The prospect of Moscow possibly sharing its deep knowledge of satellites, missiles and space with North Korea underscored how Mr. Putin, in his 24 years in power, has evolved from a supportive, if difficult, interlocutor for the West to its chief global antagonist. North Korea has dozens of nuclear warheads but has had technical problems perfecting the missiles that can carry them.

The new agreement was one of the most visible rewards Mr. Kim has extracted from Moscow in return for the dozens of ballistic missiles and over 11,000 shipping containers of munitions that Washington has said North Korea provided in recent months to meet Mr. Putin’s urgent needs on the battlefield in Ukraine.

The Kim-Putin agreement “is an unprecedented case of a United Nations Security Council permanent member with nuclear weapons not only accepting but also pledging to defend a regime that blatantly violates” security resolutions and international nonproliferation norms, said Leif-Eric Easley, a professor of international studies at Ewha Womans University in Seoul.

But Mr. Easley doubted that the agreement would make Russia and North Korea formal military allies, as Mr. Kim claimed, saying they lacked the shared institutions and interdependence that give other alliances credibility.

American officials on Wednesday warned of the danger of closer ties between Pyongyang and Moscow.

“This should concern any country that cares about maintaining peace and stability on the Korean Peninsula, abiding by U.N. Security Council resolutions, and supporting the people of Ukraine as they defend their freedom and independence against Russia’s brutal invasion,” a National Security Council spokesperson said.

The events on Wednesday represented the farthest the Kremlin has gone in throwing its weight behind North Korea, a function of both battlefield necessity and a standoff with the United States that Mr. Putin has pursued around the world.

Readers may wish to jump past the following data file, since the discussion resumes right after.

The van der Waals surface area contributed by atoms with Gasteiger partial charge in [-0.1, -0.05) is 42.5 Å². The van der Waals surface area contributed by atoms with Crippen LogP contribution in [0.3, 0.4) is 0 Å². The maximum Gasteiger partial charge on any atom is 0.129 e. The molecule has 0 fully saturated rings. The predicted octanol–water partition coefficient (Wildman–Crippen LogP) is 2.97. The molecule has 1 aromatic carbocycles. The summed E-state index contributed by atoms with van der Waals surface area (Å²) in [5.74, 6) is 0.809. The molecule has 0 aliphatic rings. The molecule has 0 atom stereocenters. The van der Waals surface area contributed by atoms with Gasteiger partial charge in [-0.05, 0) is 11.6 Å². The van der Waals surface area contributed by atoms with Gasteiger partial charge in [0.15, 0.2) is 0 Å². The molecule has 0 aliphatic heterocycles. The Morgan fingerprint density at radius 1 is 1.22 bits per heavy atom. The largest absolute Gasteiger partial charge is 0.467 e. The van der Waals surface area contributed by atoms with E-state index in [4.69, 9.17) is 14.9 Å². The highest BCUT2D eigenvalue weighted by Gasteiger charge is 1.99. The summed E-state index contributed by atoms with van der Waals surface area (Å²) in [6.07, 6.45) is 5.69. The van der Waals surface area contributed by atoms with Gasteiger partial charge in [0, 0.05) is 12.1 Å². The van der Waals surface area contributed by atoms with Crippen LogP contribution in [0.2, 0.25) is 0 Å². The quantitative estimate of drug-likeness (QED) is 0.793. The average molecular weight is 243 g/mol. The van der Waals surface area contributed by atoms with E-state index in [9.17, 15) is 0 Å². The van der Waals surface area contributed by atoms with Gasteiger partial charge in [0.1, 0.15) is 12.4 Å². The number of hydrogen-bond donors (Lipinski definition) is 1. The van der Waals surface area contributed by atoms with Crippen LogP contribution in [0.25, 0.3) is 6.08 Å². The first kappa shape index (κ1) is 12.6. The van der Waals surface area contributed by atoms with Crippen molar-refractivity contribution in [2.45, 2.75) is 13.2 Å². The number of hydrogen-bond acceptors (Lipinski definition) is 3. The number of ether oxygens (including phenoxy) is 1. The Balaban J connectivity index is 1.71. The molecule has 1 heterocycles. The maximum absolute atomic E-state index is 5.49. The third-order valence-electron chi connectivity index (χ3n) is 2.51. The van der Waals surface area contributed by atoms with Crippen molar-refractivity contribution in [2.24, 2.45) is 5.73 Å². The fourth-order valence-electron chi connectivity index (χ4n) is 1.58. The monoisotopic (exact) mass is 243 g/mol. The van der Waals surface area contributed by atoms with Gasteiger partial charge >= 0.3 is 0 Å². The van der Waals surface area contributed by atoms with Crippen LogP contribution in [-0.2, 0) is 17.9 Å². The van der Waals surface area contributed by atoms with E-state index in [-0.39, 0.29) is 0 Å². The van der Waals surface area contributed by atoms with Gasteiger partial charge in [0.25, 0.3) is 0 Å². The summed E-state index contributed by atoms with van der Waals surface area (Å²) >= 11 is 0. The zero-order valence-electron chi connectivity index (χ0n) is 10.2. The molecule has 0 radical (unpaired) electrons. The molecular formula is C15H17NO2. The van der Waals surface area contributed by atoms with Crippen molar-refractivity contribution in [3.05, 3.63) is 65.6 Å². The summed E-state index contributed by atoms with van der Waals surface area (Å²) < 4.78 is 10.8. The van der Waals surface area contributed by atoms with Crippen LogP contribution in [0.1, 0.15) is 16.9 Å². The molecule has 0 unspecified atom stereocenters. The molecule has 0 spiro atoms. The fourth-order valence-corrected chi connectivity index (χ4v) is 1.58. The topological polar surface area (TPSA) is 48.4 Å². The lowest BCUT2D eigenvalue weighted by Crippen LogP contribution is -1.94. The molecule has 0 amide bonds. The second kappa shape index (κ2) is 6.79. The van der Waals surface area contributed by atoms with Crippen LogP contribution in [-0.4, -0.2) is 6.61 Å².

At the news briefing, Mr. Putin denounced the United States for expanding military infrastructure in the region and holding drills with South Korea and Japan. He rejected what he called attempts to blame the deteriorating security situation on North Korea, which has carried out six nuclear test explosions since 2006 and tested intercontinental ballistic missiles that could reach the United States.

Mr. Kim called the pact the “most powerful treaty” ever signed between North Korea and Russia and praised the “outstanding foresight” of Mr. Putin, “the dearest friend of the Korean people.”

Mr. Putin’s remarks recalled the 1961 treaty of friendship and mutual assistance between Pyongyang and Moscow under which the two countries were obliged to “immediately extend military and other assistance” with all means at their disposal, should one of them find itself at war. That treaty became defunct after the disintegration of the Soviet Union.

When Moscow and Pyongyang signed a friendship agreement in 2000, it lacked a clause on automatic military intervention, calling only for mutual “contact” if a security emergency were to arise. It did not stipulate military intervention or military aid.